Did Clinton campaign chair John Podesta help Ford Foundation deal with India?
Ford Foundation and Greenpeace, whose financing and contributions were under scrutiny by the Indian government last year, had enlisted Clinton campaign chair John Podesta's help, according to a set of his hacked emails released by WikiLeaks on Monday.world Updated: Oct 18, 2016 22:07 IST
Ford Foundation and Greenpeace, whose financing and contributions were under scrutiny by the Indian government last year, had enlisted Clinton campaign chair John Podesta's help, according to a set of his hacked emails released by WikiLeaks on Monday.
Podesta did try to help, the emails revealed. Though they gave no details, one of them said he was the “primary reason for the positive turn” in the fortunes of Ford Foundation, which survived the scrutiny and was back in business in March.
Greenpeace was less fortunate, and was thrown out in November 2015, a development foreseen by Podesta, a consummate Washington insider who served presidents Bill Clinton and Barak Obama and founded an influential tank tank.
Ford Foundation, a New York-based charity, has been a major donor to Podesta’s think tank, Center for American Progress (CAP), and one of its trustees reminded Podesta of this in an email about the “India issue” - “I am always happy to see Ford grants to CAP.”
“Ford has become a mainstay for CAP too,” Podesta conceded in his reply, confirming his think tank had received funding from the charity he tried to save from the Indian government.
The Modi government brought hundreds of global charities under scrutiny in 2015 for violating India’s foreign contribution laws that prohibit them from funding political causes. Ford Foundation and Greenpeace were among those that made the most headlines.
“Want to talk to the head of Greenpeace?” Podesta wrote in an email to his brother Tony Podesta, who heads a lobbying firm that had India among its major clients then.
“Kumi Naidoo (the Greenpeace head) is a very well known South African with a big international following, but I think GOI (short for government of India) is likely to stick it to them.”
He added, “Separately, I am trying to help Ford Foundation which also got on the wrong side of GOI, but whose case I think can be more easily resolved.”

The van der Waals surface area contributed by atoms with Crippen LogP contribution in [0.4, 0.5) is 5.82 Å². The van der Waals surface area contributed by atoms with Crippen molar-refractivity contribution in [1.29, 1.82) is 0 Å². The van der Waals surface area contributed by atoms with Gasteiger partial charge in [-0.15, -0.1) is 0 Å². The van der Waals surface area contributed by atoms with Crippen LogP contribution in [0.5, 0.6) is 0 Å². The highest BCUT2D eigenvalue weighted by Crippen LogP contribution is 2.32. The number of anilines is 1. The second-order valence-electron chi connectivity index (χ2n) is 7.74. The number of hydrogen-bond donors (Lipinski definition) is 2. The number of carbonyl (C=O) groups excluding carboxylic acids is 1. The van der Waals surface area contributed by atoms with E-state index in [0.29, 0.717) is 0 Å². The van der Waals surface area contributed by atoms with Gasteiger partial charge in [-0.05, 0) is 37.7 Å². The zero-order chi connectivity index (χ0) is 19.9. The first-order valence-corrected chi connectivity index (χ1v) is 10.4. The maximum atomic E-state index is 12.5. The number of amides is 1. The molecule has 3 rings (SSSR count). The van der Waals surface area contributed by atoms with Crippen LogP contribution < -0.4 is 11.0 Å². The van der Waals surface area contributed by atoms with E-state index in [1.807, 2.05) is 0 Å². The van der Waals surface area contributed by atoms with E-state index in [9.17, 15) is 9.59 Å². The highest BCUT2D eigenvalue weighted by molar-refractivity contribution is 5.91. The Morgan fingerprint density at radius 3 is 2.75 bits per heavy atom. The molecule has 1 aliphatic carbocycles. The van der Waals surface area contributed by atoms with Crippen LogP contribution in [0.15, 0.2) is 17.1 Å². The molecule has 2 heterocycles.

The case was resolved. Podesta may have played a role in it, as mentioned in the email from the Ford Foundation trustee, but no other details were immediately available, specially of a quid pro quo.
Ford Foundation was cleared to resume business as usual in March, just a month before Prime Minister Narendra Modi’s visit to the US for the nuclear summit, a pet project of Obama.
But Greenpeace was forced to fold up. A lobbyist who once worked with the organisation wrote an email to Podesta, saying, “I have had a request from some colleagues at Greenpeace as they are facing a very serious situation in India. In a nutshell: an Indian Intelligence Bureau report was ‘leaked' alleging Greenpeace India was responsible for a loss of 2-3% of the country’s GDP.
“Since then the Ministry of Home Affairs has kept up a relentless attack of allegations of irregularities in their registration and has now frozen all their bank accounts, both foreign and domestic, despite a Delhi High Court ruling there was no basis for doing so.
“The bottom line is that without some kind of intervention, they will have to close down by the end of June. This has never happened to a Greenpeace office in the entire history of the organization.
“Kumi Naidoo was hoping to speak with you or to get advice on who might be able to help behind the scenes explaining to people close to the Prime Minister that their campaigns are about the issues of clean air and clean water and not personal and their office should not be forced to close because they have a different vision of India’s future.
“Apparently the Podesta Group has the contract for the Republic of India in the US, but Kumi has no way to reach Tony or another prinicipal.”
Podesta then put Greenpeace in touch with his brother, as requested.